Lester Frank Ward (1841-1913) was an American paleobotanist, sociologist, and educator. He was the leading American opponent of social Darwinism and of impotent government.
Lester Ward was born in Joliet, III., on June 18, 1841. He received a bachelor of arts degree from George Washington University in 1869 and a master's in 1873. From 1865 to 1872 he was with the U.S. Treasury Department and from 1881 through 1888 was assistant and then chief paleontologist with the U.S. Geological Survey. He did considerable research in geology and paleobotany but became intensely interested in sociology as an emerging discipline. His published works in sociology were so well received that, without an academic position, he was elected president of the American Sociological Society in 1906 and 1907. In 1906 Ward was made professor of sociology at Brown University. He died in Washington on April 18, 1913.
Ward approached human society from two perspectives. First, as a successful botanist, he analyzed developments in social organization in terms of energy, and combinations and specialization in the use of energy. These themes were first presented in his Dynamic Sociology (1883) and Pure Sociology (1903). But Ward also emphasized the role of feelings, motives, and will in social affairs. This was extensively discussed in Psychic Factors in Civilization (1893).
In all the previously mentioned works, Ward sought to simplify the entire history of mankind as a relatively blind but somewhat progressive evolution of social order through conflict and resolution of conflict, by means of compromise and various degrees of cooperation (the socalled theory of genesis). Though prefigured in the last section of Pure Sociology, Ward's theory of telesis was considerably expanded in his Applied Sociology (1906). This theory asserted that the fruits of previous social achievements made possible man's ability to direct further evolution by rational effort and acquired intelligence.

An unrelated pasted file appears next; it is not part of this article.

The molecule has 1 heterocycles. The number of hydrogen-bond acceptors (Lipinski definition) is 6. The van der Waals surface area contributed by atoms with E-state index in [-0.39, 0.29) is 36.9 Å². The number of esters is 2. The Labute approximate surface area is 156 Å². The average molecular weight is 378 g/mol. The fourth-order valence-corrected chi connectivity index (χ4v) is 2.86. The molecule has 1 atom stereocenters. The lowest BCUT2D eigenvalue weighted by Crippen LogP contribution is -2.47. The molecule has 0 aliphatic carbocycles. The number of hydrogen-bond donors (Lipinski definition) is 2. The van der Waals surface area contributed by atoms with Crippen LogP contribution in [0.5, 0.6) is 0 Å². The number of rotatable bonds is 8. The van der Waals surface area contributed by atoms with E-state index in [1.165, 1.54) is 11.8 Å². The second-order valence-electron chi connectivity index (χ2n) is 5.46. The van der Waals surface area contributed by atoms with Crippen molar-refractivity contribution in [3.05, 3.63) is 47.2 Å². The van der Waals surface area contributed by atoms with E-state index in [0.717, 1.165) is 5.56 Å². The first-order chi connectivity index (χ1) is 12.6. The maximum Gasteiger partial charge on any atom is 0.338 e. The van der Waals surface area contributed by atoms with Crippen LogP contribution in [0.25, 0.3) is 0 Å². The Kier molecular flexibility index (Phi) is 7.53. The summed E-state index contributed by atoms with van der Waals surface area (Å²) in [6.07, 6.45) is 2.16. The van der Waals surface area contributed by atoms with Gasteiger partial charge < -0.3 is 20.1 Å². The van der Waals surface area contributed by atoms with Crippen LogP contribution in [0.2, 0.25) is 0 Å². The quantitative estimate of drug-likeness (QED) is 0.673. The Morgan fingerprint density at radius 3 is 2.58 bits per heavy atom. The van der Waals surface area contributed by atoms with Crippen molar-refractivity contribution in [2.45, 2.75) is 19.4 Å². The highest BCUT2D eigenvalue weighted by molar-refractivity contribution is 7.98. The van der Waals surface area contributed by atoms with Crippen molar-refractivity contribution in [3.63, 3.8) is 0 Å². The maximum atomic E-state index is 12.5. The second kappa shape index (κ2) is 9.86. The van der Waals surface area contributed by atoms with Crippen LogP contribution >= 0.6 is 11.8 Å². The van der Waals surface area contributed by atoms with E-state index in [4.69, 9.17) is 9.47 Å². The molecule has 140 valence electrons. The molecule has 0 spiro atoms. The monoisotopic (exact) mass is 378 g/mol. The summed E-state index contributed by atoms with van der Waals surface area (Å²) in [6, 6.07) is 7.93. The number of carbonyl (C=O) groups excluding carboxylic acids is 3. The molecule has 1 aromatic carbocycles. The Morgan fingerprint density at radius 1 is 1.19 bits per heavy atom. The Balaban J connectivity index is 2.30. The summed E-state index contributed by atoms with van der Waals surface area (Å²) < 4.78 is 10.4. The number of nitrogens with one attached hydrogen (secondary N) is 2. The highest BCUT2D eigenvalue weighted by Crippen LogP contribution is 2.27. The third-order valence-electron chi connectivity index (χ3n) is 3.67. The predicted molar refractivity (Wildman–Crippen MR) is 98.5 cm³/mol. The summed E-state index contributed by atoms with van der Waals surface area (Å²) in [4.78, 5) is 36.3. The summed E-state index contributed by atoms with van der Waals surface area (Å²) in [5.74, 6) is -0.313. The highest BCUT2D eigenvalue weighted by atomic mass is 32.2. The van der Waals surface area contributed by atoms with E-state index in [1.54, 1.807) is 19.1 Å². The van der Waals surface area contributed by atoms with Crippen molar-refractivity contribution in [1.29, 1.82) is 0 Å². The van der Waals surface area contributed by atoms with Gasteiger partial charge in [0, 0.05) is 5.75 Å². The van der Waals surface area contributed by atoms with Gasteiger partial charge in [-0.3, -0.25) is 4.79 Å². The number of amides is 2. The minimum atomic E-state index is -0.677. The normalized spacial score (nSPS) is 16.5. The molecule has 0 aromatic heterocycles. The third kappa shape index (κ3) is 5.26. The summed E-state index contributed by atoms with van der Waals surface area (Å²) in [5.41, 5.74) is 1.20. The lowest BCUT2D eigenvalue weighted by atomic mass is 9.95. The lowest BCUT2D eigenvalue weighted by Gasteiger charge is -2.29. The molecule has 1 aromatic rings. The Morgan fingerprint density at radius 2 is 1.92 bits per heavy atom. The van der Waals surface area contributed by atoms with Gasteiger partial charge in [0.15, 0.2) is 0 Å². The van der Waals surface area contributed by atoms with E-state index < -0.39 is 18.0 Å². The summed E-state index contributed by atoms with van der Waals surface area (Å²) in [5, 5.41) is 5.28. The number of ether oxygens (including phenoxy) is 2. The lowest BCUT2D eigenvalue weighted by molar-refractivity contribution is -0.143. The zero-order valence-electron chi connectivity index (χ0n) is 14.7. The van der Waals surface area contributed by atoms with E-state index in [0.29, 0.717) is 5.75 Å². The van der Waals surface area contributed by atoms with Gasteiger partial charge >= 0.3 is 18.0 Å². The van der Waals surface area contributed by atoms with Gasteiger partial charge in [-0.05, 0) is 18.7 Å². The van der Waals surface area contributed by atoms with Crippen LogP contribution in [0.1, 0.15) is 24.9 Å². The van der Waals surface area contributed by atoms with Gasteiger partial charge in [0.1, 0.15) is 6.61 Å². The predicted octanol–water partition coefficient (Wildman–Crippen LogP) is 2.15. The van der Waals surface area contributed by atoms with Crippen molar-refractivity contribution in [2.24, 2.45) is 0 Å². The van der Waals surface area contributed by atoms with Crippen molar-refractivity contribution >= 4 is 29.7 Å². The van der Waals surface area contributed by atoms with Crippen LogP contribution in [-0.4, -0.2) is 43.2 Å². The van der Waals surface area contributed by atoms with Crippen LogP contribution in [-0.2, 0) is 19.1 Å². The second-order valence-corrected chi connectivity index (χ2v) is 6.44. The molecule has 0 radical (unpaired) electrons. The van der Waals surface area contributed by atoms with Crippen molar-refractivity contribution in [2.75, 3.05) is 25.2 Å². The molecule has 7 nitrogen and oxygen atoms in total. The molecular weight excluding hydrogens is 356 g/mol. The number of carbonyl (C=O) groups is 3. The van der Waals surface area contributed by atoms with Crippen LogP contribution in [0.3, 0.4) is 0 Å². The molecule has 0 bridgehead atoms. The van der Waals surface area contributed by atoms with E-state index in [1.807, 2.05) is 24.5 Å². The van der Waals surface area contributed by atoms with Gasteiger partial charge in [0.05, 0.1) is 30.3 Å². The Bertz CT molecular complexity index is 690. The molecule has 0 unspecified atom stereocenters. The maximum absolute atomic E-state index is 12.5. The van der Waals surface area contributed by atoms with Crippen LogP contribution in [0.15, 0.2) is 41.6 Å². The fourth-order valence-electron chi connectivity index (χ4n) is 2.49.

Consequently, Ward strongly opposed the laissez-faire approach to government and regarded education as the primary mechanism of continued human progress. In short, Ward anticipated the development of modern governmental responsibilities (the welfare state), planning, and the expansion of formal education as a funnel for maximum participation by citizens in public affairs.
Ward epitomized the "engaged" or involved intellectual who values knowledge for its application to the resolution of social problems. He strongly favored cooperation between social welfare and the social sciences—though a divergence between the two was characteristic of the last decades of his life. The movement toward a closer alliance between social science and social practice is a quiet vindication of the visions of a long-neglected social prophet.
Israel Gerver, Lester Frank Ward (1963), contains selected portions of Ward's writings and a brief biographical sketch. A comprehensive collection of Ward's essays and selected excerpts, along with a well-reasoned interpretation of his thinking, is in Henry S. Commager, Lester Ward and the Welfare State (1967). A full-length biography and interpretation of Ward is Samuel Chugerman, Lester Frank Ward: The American Aristotle (1939).
Scott, Clifford H., Lester Frank Ward, Boston: Twayne Publishers, 1976.